Journalism with a Purpose

From the Editor

Ten years ago this June, I moved to San Francisco. I came here for a job (OK – an internship) at The San Francisco Bay Guardian, the city’s oldest alternative weekly. It was an exciting opportunity for an aspiring reporter, a chance to practice the craft of journalism, or, as the case may be with the Guardian, advocacy journalism.

Advocacy journalism works just like the reporting you find in your daily newspaper. Reporters go out into the world, gather facts, conduct interviews, uncover tidbits of information, and then return to their desks and string the news together into a compelling story. The difference with advocacy journalism is that the writer’s work is openly informed by a certain point-of-view, perhaps even a self-conscious mission. The writer deliberately seeks to influence events. Advocacy journalism is about marshaling the facts to make an argument. It relies on the hope that the best ally for creating a saner world is, simply, the truth.

For 22 years, Earth Island Journal has been an award-winning example of how advocacy journalism can succeed in influencing world events for the better. As the magazine’s incoming editor, I look forward to continuing the tradition.

In coming issues, you will see some changes to the magazine – added sections, different layout, a new look. But our core mission will remain the same: to give citizens the information they need to effectively defend and help restore the ecosystems on which we depend – that is, to practice a kind of journalism that contributes to the wider movement for ecological sustainability.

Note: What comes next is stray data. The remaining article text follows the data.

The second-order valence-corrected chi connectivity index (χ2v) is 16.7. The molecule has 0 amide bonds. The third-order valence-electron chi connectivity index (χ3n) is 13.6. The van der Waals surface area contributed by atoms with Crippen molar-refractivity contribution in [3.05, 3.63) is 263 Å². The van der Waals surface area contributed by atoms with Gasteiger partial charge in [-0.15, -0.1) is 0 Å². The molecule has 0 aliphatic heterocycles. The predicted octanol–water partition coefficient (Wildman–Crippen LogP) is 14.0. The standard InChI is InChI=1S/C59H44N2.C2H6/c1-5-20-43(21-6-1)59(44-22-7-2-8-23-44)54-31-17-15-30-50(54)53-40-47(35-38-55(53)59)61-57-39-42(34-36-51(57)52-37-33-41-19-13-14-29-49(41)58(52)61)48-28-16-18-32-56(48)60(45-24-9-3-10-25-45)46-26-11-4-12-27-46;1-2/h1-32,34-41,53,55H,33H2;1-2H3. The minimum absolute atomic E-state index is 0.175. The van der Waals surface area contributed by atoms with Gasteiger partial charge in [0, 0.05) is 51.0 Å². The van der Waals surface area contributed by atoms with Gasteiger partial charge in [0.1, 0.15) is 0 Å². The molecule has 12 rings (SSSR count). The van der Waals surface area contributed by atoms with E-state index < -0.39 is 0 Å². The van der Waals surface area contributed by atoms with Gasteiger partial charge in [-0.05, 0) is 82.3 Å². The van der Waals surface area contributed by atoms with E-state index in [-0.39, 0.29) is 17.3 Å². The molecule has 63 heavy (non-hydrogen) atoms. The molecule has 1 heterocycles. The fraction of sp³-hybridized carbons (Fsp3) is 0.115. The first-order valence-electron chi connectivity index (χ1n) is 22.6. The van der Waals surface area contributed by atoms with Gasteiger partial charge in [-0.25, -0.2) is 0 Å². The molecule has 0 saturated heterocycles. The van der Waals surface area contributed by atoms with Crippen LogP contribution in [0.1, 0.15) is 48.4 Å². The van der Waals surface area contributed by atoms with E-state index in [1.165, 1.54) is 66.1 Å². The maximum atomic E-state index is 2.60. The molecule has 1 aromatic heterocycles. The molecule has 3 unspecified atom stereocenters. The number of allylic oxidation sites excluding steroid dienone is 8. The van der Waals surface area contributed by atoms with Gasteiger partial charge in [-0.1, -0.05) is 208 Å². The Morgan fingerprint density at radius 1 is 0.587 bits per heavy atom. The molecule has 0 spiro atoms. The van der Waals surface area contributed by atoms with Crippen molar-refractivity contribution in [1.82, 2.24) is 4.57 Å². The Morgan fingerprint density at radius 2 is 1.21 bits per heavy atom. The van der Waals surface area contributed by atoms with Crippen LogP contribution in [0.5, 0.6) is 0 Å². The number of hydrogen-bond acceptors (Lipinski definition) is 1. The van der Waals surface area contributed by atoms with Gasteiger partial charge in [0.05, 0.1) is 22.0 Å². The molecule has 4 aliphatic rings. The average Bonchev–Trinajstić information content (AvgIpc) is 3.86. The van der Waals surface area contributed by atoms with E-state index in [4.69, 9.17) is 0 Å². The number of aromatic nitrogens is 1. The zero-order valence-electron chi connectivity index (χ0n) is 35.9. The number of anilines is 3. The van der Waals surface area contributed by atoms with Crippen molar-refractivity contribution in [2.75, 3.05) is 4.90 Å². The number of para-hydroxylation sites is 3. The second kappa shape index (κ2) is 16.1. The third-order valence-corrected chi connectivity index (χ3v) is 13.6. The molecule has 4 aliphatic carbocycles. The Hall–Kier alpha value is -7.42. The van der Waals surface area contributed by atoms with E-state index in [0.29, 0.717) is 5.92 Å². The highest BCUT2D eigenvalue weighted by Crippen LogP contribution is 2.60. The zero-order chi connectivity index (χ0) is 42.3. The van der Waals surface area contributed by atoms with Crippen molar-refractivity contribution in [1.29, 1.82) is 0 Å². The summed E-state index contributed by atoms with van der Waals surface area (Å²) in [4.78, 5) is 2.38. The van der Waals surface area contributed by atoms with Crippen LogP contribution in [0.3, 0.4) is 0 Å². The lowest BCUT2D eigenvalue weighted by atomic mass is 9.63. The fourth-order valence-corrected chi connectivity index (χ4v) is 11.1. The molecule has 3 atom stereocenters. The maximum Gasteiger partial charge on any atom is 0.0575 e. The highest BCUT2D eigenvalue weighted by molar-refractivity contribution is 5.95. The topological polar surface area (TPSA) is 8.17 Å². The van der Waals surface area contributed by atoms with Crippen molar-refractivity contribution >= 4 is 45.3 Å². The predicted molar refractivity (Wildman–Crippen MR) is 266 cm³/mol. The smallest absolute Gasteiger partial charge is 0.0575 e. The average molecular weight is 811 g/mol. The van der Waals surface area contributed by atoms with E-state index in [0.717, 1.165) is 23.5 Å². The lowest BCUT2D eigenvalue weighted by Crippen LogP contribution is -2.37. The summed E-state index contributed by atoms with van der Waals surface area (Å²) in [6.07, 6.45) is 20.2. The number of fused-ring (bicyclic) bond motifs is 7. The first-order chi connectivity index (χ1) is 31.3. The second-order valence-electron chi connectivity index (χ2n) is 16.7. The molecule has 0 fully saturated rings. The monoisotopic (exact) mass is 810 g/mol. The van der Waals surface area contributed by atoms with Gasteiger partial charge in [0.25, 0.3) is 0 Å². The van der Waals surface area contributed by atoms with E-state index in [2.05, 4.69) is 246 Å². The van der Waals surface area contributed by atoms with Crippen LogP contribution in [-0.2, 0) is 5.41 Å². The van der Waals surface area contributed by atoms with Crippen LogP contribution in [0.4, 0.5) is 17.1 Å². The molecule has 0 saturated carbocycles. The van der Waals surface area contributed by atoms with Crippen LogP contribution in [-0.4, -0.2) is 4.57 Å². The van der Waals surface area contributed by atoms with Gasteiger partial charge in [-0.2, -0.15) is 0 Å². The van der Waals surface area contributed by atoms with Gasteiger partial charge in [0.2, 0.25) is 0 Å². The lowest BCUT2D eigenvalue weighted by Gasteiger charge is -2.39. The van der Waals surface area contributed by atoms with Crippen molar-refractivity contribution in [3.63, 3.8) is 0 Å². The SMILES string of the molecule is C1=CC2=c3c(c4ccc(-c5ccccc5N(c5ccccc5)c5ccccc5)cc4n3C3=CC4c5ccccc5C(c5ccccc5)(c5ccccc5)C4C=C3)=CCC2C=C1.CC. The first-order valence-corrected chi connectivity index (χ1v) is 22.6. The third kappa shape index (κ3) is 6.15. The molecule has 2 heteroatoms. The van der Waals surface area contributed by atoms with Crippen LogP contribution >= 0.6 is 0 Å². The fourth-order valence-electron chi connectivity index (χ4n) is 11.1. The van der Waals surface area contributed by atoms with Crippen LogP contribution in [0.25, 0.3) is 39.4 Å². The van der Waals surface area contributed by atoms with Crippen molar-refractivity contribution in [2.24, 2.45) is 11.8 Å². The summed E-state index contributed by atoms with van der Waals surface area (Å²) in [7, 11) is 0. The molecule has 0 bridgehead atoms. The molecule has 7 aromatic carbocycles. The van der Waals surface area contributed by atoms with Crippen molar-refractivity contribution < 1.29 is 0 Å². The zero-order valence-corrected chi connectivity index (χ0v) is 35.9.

You can expect to keep finding the blend of on-the-ground investigations and thought-provoking essays that readers have appreciated for years. When there is an alarm to sound, we will let out a yell. When we uncover good news, we will rush to share it with you, knowing that headlines are too often couriers of despair and cynicism.

In this issue – largely edited by Audrey Webb – you’ll find our typical combination of facts and passion. On the discouraging side of the ledger, Elise Wolf reports on attempts to drill for oil in the pristine Arctic seas and the tough fight to stop it. From the optimists’ angle, we have an article by Gerald Marten and Amanda Suutaria about what they call “Eco Tipping Points,” places where environmental destruction has turned into environmental restoration.

It’s a privilege to be a part of this institution of advocacy journalism, and to share with you the everyday art of striking a balance between a skeptical eye and a hopeful heart.

Jason Mark

P.S: As the new editor, I would love to hear what you think of the magazine. Readers, please send us your letters. Freelance writers, please send us story ideas and submissions. All correspondence should go to: or

Jason Mark, Editor
Earth Island Journal
300 Broadway, Suite 28
San Francisco, California 94133

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